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Community Projects

Contents

  1. Deciding on the Right Community Project 
  2. Some Guiding Principles to Remember 
  3. Looking for Ideas? 
  4. We Have an Idea, What Now?
  5. Project Plan
  6. Case Studies

Deciding on the Right Community Project 

Supporters Trusts and Community Owned Clubs are ideally placed to deliver community projects and a whole host of successful activities, events and programmes have been delivered by groups in the past.

With so many options it is sometimes difficult to know where to start but hopefully after reading this guidance you will have a better idea of how you can turn a good idea into a successful community project.

Some Guiding Principles to Remember 

One of the major strengths of a Community Benefit Society is that it has community aims written into the objectives.

  • Compliment do not compete, this isn’t about replacing projects that should be delivered by others.
  • Think about what fans can bring to the table that others can’t projects that tap into the knowledge and passion of fans and celebrate the history of clubs and their supporters.
  • A well thought out and executed project should bring the society increased influence with important local stakeholders.
  • Good PR from a community project is a great way to deflect criticism from doubters.
  • Remember a CBS should serve as an advantage for grant funders.

Read the criteria and read it again! For example, a project improving a stadium where the tenancy is secured privately will not be
something a trust will be able to apply for, it would be for the company.

Remember a CBS does give more protection should something go wrong with a grant application or community project against an
unincorporated organisation because of the limited liability status.

Of course, were a person to be acting fraudulently or without due care as with any organisation they could be held accountable by law.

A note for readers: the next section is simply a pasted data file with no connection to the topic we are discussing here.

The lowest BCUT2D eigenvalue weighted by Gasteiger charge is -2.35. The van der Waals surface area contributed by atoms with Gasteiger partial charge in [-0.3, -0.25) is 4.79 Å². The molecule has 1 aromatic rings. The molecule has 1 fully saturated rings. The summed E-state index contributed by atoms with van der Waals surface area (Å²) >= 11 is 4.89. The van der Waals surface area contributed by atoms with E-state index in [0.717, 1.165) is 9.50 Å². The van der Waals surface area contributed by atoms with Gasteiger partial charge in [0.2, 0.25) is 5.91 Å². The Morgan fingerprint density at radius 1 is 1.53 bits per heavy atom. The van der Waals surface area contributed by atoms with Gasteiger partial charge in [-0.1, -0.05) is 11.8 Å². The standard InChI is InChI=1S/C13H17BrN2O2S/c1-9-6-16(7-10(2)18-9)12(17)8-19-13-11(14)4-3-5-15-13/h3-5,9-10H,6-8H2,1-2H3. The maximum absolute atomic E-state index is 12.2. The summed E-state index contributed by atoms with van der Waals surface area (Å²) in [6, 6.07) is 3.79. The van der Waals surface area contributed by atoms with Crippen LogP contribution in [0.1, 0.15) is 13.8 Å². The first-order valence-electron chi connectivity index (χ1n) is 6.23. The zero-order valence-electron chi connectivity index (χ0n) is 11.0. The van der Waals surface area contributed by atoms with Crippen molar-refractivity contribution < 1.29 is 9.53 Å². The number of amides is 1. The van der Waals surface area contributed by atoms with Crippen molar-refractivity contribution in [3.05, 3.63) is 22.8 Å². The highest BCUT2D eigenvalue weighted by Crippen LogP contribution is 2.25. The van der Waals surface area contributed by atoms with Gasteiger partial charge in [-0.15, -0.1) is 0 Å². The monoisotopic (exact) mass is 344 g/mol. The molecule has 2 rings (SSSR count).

Looking for Ideas? 

Find below some examples of community projects that Supporters Trusts have delivered in the past.

This isn’t to say that other projects shouldn’t be considered, and only begins to cover what has been previously delivered!

Coaching/Tournaments

Events for younger people or people with disabilities. These are often organised either through schools or youth leagues.

Tickets for Disadvantaged Groups

Either donated by the club or paid for by the Trust (either through donations or sponsorship) Tickets are distributed by the Trust to those who would ordinarily be unable to afford to attend.

Reminiscence Groups

Trust volunteers to visit care homes, day care, to talk about their team. They often take match programmes to stimulate conversation.

Youth Groups

Often held before matches, covering areas like music and art, it gives the opportunity for younger fans to learn chants and make banners and display their work at the match.

School Partnerships

Literacy programmes, healthy eating, mindfulness and coaching.

This is most popular with Community Owned Clubs, or Trusts who have a very close relationship with their clubs and local schools.

Breakfast/After School Clubs

This project can tie in healthy eating/promoting exercise/healthy lifestyle.

Fitness for Fans

Organise fitness/healthy eating sessions for supporters. These sessions can be very popular if run by current or former
players.

Youth Team Kit Sponsorship

These projects can be a great way of funding football in the community and promoting the work of the society.

Anti-Racism/Inclusion Events

These events often provide opportunity to work in partnership with a number of different community groups and institutions.

 

We Have an Idea, What Now? 

So, you have an idea, now is the time to critically access whether it’ll work and how you can make it a success. A useful exercise would be to work through the points below as a board to ensure things are properly thought through.

Objectives

  • What do you want to achieve by running this project?
  • Does it meet with the societies objectives?

Identify Target Audience

  • Use statistics to back up your argument.
  • How many people living locally are in this group and how many do you plan to include?
  • Have they expressed an interest in the project?
  • Are they involved in the project planning?

Identify Need

  • Why does your target group need this project?